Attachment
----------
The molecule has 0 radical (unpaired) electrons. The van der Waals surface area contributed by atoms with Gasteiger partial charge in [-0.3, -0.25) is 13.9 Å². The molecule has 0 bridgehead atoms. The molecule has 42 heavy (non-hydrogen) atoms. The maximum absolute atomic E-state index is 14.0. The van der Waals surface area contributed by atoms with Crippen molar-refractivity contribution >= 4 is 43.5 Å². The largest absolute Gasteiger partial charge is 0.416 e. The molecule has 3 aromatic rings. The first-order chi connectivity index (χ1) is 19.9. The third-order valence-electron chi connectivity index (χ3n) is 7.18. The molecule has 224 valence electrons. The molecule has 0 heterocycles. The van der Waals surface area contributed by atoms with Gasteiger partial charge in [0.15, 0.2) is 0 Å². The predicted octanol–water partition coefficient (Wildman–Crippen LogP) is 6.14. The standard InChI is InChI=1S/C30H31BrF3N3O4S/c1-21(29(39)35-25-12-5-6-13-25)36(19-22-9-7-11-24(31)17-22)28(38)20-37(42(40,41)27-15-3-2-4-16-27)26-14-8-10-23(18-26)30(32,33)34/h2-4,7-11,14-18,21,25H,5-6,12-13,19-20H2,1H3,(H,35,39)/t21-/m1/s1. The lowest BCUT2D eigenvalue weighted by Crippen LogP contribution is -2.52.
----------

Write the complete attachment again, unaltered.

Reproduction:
The molecule has 0 radical (unpaired) electrons. The van der Waals surface area contributed by atoms with Gasteiger partial charge in [-0.3, -0.25) is 13.9 Å². The molecule has 0 bridgehead atoms. The molecule has 42 heavy (non-hydrogen) atoms. The maximum absolute atomic E-state index is 14.0. The van der Waals surface area contributed by atoms with Crippen molar-refractivity contribution >= 4 is 43.5 Å². The largest absolute Gasteiger partial charge is 0.416 e. The molecule has 3 aromatic rings. The first-order chi connectivity index (χ1) is 19.9. The third-order valence-electron chi connectivity index (χ3n) is 7.18. The molecule has 224 valence electrons. The molecule has 0 heterocycles. The van der Waals surface area contributed by atoms with Gasteiger partial charge in [0.15, 0.2) is 0 Å². The predicted octanol–water partition coefficient (Wildman–Crippen LogP) is 6.14. The standard InChI is InChI=1S/C30H31BrF3N3O4S/c1-21(29(39)35-25-12-5-6-13-25)36(19-22-9-7-11-24(31)17-22)28(38)20-37(42(40,41)27-15-3-2-4-16-27)26-14-8-10-23(18-26)30(32,33)34/h2-4,7-11,14-18,21,25H,5-6,12-13,19-20H2,1H3,(H,35,39)/t21-/m1/s1. The lowest BCUT2D eigenvalue weighted by Crippen LogP contribution is -2.52.